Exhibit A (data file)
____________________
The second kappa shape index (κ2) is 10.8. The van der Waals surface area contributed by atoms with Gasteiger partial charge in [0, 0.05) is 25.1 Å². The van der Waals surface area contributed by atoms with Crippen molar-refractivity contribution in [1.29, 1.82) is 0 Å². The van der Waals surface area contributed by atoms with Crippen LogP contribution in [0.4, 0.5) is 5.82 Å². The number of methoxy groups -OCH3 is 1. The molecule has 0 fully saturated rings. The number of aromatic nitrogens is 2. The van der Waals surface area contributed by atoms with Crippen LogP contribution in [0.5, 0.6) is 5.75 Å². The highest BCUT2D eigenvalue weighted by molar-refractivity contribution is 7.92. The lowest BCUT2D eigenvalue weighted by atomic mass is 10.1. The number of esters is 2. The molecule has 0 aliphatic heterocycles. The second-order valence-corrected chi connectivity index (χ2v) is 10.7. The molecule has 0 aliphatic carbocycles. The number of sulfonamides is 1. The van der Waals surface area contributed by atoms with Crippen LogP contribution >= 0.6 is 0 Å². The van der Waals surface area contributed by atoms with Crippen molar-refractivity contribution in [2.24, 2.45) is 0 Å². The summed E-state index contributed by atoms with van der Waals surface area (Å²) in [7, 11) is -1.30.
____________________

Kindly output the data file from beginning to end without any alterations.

The second kappa shape index (κ2) is 10.8. The van der Waals surface area contributed by atoms with Gasteiger partial charge in [0, 0.05) is 25.1 Å². The van der Waals surface area contributed by atoms with Crippen molar-refractivity contribution in [1.29, 1.82) is 0 Å². The van der Waals surface area contributed by atoms with Crippen LogP contribution in [0.4, 0.5) is 5.82 Å². The number of methoxy groups -OCH3 is 1. The molecule has 0 fully saturated rings. The number of aromatic nitrogens is 2. The van der Waals surface area contributed by atoms with Crippen LogP contribution in [0.5, 0.6) is 5.75 Å². The highest BCUT2D eigenvalue weighted by molar-refractivity contribution is 7.92. The lowest BCUT2D eigenvalue weighted by atomic mass is 10.1. The number of esters is 2. The molecule has 0 aliphatic heterocycles. The second-order valence-corrected chi connectivity index (χ2v) is 10.7. The molecule has 0 aliphatic carbocycles. The number of sulfonamides is 1. The van der Waals surface area contributed by atoms with Crippen LogP contribution >= 0.6 is 0 Å². The van der Waals surface area contributed by atoms with Crippen molar-refractivity contribution in [2.24, 2.45) is 0 Å². The summed E-state index contributed by atoms with van der Waals surface area (Å²) in [7, 11) is -1.30.